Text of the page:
SQL Server Performance

XP_EXEC, what is it, where does it come from

Discussion in 'General DBA Questions' started by jsciii, Jun 18, 2007.

  1. jsciii New Member

    I am trying to find out information about the Extended stored procedure: XP_EXEC. I've just learned a vendor is calling it and I am concerned about the security of it.

    I surfed the net and found little infor. There is nothing in BOL.

    I could not find the file on the new server but found it in the vendor folder on the old server.

    So, what is it? How does it get installed? Is it a security issue?

    Thanks....JC III
  2. satya Moderator

    YEs that is an undocumented SP and you can get more information from the book, "The Guru's
    Guide to SQL Server(TM) Stored Procedures, XML, and HTML" by Ken Henderson. He explained that
    quote:

    Now that you've seen how easy it is to put together a simple extended procedure, let's try one that's a little more complex. The code that follows in Listing 20-10 implements an extended procedure named xp_exec. As I mentioned in the chapter on UDFs, you aren't allowed to call EXEC() from within a UDF. Only extended procedures can be called, and only ones that begin with xp (sp_executesql isn't allowed even though it's an extended procedure because it doesn't begin with xp). Xp_exec works around this. You pass it a query you'd like to run, and it returns a result set, if there is one. Although you can't insert this result into a table variable (INSERT…EXEC isn't supported with table variables), you can manipulate tables and data, perform administrative tasks, and do most of the other things Transact-SQL allows you to do.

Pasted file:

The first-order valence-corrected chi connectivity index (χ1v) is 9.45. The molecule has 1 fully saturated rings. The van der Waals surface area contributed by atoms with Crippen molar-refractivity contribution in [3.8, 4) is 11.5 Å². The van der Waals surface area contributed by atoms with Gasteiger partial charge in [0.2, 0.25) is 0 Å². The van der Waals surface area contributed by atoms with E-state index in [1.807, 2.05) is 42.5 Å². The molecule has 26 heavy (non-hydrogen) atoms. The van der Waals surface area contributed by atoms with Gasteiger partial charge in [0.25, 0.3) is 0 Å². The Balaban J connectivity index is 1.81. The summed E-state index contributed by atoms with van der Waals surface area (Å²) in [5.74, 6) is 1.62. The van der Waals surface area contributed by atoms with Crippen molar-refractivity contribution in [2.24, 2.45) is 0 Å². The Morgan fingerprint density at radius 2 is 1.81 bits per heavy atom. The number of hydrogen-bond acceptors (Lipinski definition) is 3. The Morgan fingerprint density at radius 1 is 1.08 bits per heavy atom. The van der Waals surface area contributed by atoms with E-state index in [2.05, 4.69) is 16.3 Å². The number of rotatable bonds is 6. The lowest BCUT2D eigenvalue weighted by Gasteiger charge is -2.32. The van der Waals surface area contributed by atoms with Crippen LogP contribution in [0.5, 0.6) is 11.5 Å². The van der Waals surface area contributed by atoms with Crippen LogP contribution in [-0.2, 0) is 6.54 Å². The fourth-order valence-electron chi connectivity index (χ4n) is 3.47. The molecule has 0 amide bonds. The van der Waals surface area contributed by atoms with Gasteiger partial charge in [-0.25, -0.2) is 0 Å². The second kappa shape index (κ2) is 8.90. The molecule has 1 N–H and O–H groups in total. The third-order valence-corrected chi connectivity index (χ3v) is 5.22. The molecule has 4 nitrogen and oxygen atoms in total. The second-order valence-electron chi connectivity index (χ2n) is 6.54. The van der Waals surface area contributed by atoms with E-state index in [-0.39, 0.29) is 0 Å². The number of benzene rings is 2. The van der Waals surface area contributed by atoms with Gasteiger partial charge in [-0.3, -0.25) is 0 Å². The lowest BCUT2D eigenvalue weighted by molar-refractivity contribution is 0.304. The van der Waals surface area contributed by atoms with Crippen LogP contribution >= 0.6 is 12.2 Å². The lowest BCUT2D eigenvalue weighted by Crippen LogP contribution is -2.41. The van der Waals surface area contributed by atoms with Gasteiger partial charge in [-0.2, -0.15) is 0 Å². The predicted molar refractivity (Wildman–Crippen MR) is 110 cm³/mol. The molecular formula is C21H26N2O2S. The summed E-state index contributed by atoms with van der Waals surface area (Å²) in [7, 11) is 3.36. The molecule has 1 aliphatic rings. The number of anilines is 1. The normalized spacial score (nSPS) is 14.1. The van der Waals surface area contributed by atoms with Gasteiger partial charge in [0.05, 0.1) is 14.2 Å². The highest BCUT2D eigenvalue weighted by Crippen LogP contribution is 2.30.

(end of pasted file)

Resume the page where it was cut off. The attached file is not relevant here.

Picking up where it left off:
Because xp_exec needs to execute queries apart from the calling connection, it must initiate its own connection (over ODBC) to the server using the connection info from the caller. SQLAllocHandle() and SQLConnect() are the key functions we'll use.
    Your concern is correct and better to contact Vendor of your application for asking the reason behind using this.

    Satya SKJ
    Microsoft SQL Server MVP
    Writer, Contributing Editor & Moderator
    http://www.SQL-Server-Performance.Com
    This posting is provided AS IS with no rights for the sake of knowledge sharing. Knowledge is of two kinds. We know a subject ourselves or we know where we can find information on it.
  3. jsciii New Member

    Thanks for the info, I'll have to see if I can find more in the book you mentioned....JC III

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